Over-Saturation, the Mean of Coltrane and Wire, Vienna Sausages

Over-saturation is deadly. It kills me. Devastates my interest and forces me into depression. Social media is largely a system of netting your interests through your clicks and visits and then ushering all such similar into a corral to constantly feed to you. It wants you to love it for finding you the familiar. The brains behind the robots that serve you this menagerie of shit suppose they’ve tapped into your desires. They think because you like tacos or cars or women or Frank Zappa albums that you’ll be pleased with an endless parade of tacos, cars, women, and Frank Zappa albums. Maybe that works for you, but for me it’s an annoyance because I’m an aficionado. It’s not every possible individual specimen of my favorite things that I want to have contact with. My ex-wife used to like to deliver tomatoes to my plate at restaurants. When I’d get annoyed with her constant redistribution of her dreaded tomatoes she’d gaily sing, “But you like tomatoes!” I do like tomatoes but I don’t need every goddamned tomato available on my plate. Thank you.
How much of a good thing is enough? The old adage of even a steak every day being tiring has often been applied to relationships, where we look at the most beautiful human specimens around us and imagine a partner or spouse somewhere totally fed up with them. The darkly humorous version of this idea taken to the extreme is the old story of Bluebeard who so rapidly tired of the most beautiful wives (it might be said he was hard to please) he offed them in variously complex ways.
Can a machine actually locate your favorite things for you? On Pandora if I put in Wire and Coltrane (punk and free jazz, things I don’t think of as that dissimilar because of the edginess of the playing) the most usual artists that are selected for me are Nico and Johnny Cash. I suppose there’s an idea of a middle ground there someplace but I feel like there’s an unwritten understanding that those artists are the correct hipness for for basically everyone. I would never have imagined that John Densmore, the drummer for the Doors, was such a fan of free jazz, but it’s the case. And so I suppose somewhere in the mix that association could be included. Maybe “Riders on the Storm” could bounce up between my punk rock and wailing saxophone records.
My ex-wife’s mother was a collector of a few special brands of tea pots. She rarely used them for tea but had them strategically displayed around her home. These were generally expensive and fancy things that were hand cast from clay or other materials and artistry was important. One Christmas my ex spent hours on the old Ebay bidding on a particular expensive pot that she knew her mother would flip over. In those days it took vigilance to acquire items on that service, I’m not sure the bidding robots even existed yet. The funny part was that she did get this gift and give it to her mother who enjoyed it very much, but the daughter-in-law who also had the idea to chase the fancy tea pots had bought an entire collection of various pots large and small, however, she had missed a key element of the occupation and that was basically that the old lady really wasn’t interested in vast numbers of tea pots. Of course politeness reigned and everyone was happy, but the expression was clearly gormless.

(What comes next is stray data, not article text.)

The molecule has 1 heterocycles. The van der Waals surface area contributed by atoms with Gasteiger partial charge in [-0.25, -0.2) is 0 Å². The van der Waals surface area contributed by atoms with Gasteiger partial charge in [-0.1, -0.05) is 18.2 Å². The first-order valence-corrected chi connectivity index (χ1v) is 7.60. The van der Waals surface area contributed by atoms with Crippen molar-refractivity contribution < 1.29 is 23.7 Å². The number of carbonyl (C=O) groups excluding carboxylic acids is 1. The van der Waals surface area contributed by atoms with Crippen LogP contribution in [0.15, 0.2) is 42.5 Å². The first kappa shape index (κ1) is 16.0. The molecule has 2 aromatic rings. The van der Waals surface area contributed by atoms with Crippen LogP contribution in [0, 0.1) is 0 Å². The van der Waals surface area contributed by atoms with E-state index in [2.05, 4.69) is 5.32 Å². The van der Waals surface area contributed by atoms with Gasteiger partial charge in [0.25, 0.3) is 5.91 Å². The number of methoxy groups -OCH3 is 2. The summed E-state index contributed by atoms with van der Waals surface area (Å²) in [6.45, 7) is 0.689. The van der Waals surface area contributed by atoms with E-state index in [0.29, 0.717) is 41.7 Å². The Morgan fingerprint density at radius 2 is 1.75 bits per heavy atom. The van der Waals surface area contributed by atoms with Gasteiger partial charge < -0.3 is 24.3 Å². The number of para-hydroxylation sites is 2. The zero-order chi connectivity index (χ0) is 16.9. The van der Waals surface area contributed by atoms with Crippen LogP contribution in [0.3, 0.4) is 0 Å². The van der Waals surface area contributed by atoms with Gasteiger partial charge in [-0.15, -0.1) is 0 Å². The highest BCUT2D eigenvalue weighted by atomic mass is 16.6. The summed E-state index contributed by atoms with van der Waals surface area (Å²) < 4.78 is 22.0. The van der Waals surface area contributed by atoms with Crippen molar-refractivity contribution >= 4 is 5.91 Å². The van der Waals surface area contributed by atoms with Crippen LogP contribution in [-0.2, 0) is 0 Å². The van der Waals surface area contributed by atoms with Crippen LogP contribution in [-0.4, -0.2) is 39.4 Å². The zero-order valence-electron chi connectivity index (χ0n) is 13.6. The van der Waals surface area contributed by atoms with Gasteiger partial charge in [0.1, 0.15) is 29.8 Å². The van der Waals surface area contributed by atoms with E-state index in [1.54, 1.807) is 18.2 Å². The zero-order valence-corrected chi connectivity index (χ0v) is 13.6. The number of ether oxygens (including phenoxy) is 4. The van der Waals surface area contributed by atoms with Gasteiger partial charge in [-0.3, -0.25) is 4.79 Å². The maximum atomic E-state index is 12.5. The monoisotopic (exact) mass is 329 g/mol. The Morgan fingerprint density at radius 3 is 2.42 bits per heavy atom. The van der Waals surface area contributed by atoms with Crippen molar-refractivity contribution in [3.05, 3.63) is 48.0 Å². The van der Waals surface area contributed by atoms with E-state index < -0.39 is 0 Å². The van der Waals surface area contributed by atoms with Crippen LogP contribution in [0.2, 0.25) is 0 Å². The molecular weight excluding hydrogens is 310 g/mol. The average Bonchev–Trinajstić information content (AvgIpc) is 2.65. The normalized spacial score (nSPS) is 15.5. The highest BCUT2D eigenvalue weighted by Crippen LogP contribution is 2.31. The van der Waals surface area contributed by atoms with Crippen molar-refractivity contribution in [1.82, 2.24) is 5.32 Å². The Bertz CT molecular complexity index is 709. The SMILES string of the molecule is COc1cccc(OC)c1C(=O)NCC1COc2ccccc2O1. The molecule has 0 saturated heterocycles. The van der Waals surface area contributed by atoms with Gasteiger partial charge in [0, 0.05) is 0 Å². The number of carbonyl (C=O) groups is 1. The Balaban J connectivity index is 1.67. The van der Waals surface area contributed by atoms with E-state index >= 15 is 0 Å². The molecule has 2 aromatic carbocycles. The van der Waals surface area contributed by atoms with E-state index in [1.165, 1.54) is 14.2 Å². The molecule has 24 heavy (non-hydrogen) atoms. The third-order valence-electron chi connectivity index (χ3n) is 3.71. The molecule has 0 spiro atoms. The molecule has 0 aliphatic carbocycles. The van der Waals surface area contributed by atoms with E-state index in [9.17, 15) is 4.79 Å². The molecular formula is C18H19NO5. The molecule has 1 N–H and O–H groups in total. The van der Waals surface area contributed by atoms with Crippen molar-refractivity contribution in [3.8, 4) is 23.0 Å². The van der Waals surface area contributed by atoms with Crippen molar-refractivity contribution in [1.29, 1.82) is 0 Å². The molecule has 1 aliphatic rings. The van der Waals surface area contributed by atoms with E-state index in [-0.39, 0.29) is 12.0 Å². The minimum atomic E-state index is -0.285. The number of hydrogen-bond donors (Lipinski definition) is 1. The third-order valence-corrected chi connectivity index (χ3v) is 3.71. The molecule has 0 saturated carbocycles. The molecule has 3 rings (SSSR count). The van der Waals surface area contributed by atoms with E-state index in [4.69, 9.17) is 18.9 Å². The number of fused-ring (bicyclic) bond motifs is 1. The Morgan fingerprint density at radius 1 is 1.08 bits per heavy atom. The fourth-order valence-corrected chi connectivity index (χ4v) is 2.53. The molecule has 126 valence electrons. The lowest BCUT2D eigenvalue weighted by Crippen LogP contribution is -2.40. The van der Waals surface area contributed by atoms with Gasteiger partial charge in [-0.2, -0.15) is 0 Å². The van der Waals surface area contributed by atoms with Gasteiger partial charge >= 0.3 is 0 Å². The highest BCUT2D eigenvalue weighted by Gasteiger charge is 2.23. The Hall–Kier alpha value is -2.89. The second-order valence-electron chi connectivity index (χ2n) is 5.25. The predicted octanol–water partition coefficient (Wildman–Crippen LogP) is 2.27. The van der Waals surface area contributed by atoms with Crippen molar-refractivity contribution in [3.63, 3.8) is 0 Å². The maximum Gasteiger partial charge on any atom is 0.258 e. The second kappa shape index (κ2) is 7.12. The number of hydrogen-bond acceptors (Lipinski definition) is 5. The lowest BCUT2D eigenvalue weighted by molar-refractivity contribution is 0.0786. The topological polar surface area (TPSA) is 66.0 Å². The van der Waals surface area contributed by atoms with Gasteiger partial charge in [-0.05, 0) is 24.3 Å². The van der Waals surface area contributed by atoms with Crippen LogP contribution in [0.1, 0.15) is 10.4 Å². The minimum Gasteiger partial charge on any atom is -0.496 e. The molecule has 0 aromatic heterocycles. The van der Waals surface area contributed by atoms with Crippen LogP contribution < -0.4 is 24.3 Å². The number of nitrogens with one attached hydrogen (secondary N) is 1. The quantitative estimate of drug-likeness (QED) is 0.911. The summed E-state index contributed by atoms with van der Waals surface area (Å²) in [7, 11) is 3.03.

Facebook is perhaps the best known active culprit for spitting out piles of things that algorithms assume I should be interested in. This is tricky business because, one, I don’t want every tomato in the world because I happen to like some tomatoes, and two, there are difficult nuances within what we love that aren’t easily registered even by clever human minds, as the discussions above entail.
So how do we survive the onslaught of saturation? How do we maintain the zeal of freshness in our romance (with all things)? It is the trick of maintaining the effect of something being a “treat” with the things we love. Keep it a treat. Let’s not over-indulge. It does sound like a diet book but the fact is eating is a fairly good metaphor for many aspects of life. One of the reasons we get fat easily is that having a meal, a special meal, one of favorite items is an easy way to get that satisfied feeling. You don’t need any help or complicity. You go buy the materials, you sit and you stuff yourself on the treats, or you do it at a favorite location. It is genuinely a kind of masturbation. Unfortunately over-indulgence can lead to catastrophic problems. And so we must learn to self-regulate. At least if we care to live longer healthier and more satisfying lives. On the other hand, well . . . it is your choice.
Luckily the world is a big place and we can shift our attentions and loves with capricious whimsy, at least, if we can afford to! Though even on the bottom end of the living economics there are some treats to be had. No doubt about it. Remarque had a character in one of his books state it flatly: don’t refine your tastes too much, you can enjoy more in life that way. I think about this when I pop a can of Vienna sausages.

Leave a Reply

Your email address will not be published. Required fields are marked *